TexasKayakFisherman.com est. 2000

Kayak fishing the Lone Star State...


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By StuckInTheMud
#2019998
One step forward, 1.5 steps backward. I guess life does that sometimes.

Had enough of a break between exams so I tinkered with the seats this afternoon. The back one is in temporarily, and I say that only because I don't have the spacer blocks in there yet. I want to test out this seat height before cutting blocks.

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Now for the steps backwards :(
I went and got new screws, after the brass ones sheared off. In attempting to do what Bowgarguide suggested, I never could get enough purchase for a flathead screwdriver to try and back out the remaining screw and I kept breaking the thin brass. Since I was wearing away metal ANYWAY using the dremel, I just kept going and dremeled out the whole screw on each piece of wood. New screws today, I drilled a slightly larger pilot hole, and went at it. First one went 99% of the way in, and then sheared off. This one did it slightly different than the brass ones, as it was deep enough to hold both sticks together. As we stand now, its still there and I may leave it.

The bad news. I tried the next one. Drilled the pilot hole in both pieces, measuring my depth to make sure I didn't go all the way through. Put in the screw, and I'm 95% buried on this one and crack, the seat frame cracks on me. My heart sank.
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I'm taking a mental break from it, trying to figure out how to get around this misstep. The frame on this seat isn't supporting the weight of the whole seat in the manner of the back seat (a bolt through each corner of the frame). That being said, this may not be as big of an issue as I feel. The seat will be resting on the two outer-most pieces as you can see, so the screws are really to just hold it there in place. I could maybe pry the crack open so slightly and get some wood glue down in there, then clamp it.

Considering that a bolt won't be hanging from that spot, how do you guys feel about my idea? As far as continuing, the only thing I can figure to make this not happen is to go get some thinner diameter wood screws. I'm trying to take joy in the small victory of the back seat working out just fine, but this issue is trying to overshadow it and make me bummed out!
By Dogpaddlin
#2020254
Since Pogo is evidently asleep at the wheel somewhere, I'll suggest bronze instead of brass. I would even consider bolts instead of screws. I don't see why your idea or Zeke's won't work.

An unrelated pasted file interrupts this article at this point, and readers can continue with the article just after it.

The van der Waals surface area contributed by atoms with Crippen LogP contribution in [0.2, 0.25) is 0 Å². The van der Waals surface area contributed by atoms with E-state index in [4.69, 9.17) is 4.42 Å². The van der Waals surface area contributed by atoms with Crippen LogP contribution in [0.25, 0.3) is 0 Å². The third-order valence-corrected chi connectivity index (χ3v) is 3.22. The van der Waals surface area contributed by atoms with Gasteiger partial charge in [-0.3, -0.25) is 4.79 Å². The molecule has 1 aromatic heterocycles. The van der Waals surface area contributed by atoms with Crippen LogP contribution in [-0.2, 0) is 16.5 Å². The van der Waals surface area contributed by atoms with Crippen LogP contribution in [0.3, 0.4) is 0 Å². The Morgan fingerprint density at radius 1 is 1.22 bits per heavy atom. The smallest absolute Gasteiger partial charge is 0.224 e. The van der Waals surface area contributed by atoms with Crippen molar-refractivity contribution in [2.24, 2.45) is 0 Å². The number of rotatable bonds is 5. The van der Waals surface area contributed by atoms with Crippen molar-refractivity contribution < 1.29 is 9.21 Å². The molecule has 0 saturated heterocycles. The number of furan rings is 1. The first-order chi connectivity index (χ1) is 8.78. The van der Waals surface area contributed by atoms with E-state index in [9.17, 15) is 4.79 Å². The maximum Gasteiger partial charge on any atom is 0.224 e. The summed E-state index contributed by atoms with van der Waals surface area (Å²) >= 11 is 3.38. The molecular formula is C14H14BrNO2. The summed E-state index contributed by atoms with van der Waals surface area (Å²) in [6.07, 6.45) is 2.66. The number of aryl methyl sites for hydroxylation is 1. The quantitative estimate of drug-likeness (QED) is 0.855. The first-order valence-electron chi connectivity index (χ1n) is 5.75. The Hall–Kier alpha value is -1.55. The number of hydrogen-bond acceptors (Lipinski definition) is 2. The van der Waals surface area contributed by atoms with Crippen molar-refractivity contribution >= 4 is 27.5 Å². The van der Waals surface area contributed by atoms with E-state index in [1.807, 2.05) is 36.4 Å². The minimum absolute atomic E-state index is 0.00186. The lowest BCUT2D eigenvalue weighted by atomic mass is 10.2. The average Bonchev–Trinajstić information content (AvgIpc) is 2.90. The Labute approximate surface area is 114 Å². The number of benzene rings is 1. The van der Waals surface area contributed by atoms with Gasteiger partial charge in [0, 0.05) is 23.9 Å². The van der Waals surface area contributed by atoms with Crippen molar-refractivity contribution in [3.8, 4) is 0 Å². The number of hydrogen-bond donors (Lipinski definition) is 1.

By Dogpaddlin
#2020267
That sucks. I used bronze for all my gunnels and didn't have any issues. Could you drill it out and just run a screw all the way through and put a nut on the bottom? You could also fill your previously drilled holes with goupie and then re-drill.
User avatar
By Pogo
#2020283
Sorry, had to run to the outhouse, I'm back now. :oops:

Bronze should be stronger than brass ... where are you getting this hardware of yours, is what I begin to wonder (no not the local hardware store OMG). And why are you futzing with either for something as critical as seat mounting? I'd be using nothing less than top quality stainless steel, particularly if I were going to hang a seat, as opposed to support it from below.

Disclaimer: I know very little about traditionally styled hanging seats, just no experience with 'em to speak of.

For holes that need replacing, filling with thickened epoxy and re-drilling is one option; another is drilling an oversize hole and stuffing a piece of dowel in it with plenty of waterproof wood glue if it's a precise fit, and only slightly thickened epoxy if not so tight, loose fits being not recommended. If the piece has split, fix it before addressing the hole. Coax waterproof wood glue deep into the splits using an acid brush* dipped in water to thin the glue and help it find its way into the depths of the splitting, then clamp it up overnight. Err on the side of too much glue, and mop up excess with a wet rag. When re-drilling the hole, might not be a bad idea to leave a clamp on while drilling to prevent splitting, especially if the hole is very near the end. It's also good practice to step up drill sizes instead of using one large bit if it's to be a good size hole.

* Small disposable paintbrush with metal handle.
User avatar
By StuckInTheMud
#2020290
I completely misread what Dogpaddlin wrote, in my defense I had not consumed any coffee yet when I read his response (and posted mine) this morning. I used brass, not bronze. I've had my coffee now! All good suggestions on repair, and i greatly appreciate the wisdom! it'll probably be Friday before I get back to it, as I've got an exam that day so Friday afternoon I'm free for a week (spring break! I love being back in school again, haha). Will update again once I've made progress. Thanks again guys!